CAPE CANAVERAL, Fla. (AP) — The SpaceX company will take a second stab this weekend at landing a rocket booster on a platform floating off the Florida coast.
Last month’s experiment ended in a giant fireball. The problem was traced to an insufficient amount of hydraulic fluid. The California-based company added extra fluid for Sunday evening’s landing attempt. But the booster will fly back faster this time given this particular course.
Company vice president Hans Koenigsmann said Saturday it will be harder to nail the touchdown. He puts the odds at 50-50.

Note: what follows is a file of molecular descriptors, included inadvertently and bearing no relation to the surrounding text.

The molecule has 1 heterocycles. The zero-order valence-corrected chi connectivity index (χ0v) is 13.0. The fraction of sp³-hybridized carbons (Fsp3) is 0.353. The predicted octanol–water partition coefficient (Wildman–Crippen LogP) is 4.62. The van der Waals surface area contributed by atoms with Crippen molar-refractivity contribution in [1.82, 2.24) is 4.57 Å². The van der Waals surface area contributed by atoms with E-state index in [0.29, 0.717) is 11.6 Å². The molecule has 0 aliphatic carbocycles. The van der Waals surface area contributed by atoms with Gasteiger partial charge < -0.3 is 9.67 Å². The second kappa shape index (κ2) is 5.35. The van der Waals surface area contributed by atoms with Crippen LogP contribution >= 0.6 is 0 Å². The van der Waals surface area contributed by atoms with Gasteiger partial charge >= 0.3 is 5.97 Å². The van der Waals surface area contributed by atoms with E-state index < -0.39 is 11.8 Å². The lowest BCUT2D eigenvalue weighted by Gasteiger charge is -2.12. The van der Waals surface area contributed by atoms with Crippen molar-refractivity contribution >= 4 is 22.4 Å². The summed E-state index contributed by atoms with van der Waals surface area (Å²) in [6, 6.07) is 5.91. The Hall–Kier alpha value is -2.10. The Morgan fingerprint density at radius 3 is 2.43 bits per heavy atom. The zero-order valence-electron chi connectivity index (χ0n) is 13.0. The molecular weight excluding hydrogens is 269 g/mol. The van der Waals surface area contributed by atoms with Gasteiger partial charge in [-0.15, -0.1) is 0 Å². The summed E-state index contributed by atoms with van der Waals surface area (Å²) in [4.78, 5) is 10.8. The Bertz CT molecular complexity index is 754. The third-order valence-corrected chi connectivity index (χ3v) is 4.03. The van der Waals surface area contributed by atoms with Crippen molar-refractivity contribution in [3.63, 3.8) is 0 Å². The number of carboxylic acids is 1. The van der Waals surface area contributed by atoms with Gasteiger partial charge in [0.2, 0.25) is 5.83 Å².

Before any of this can take place, the Falcon 9 rocket must hoist a space weather satellite named DSCOVR (discover) for NASA and NOAA (NO-uh). The observatory will travel to a point 1 million miles from Earth to monitor potentially disruptive solar outbursts.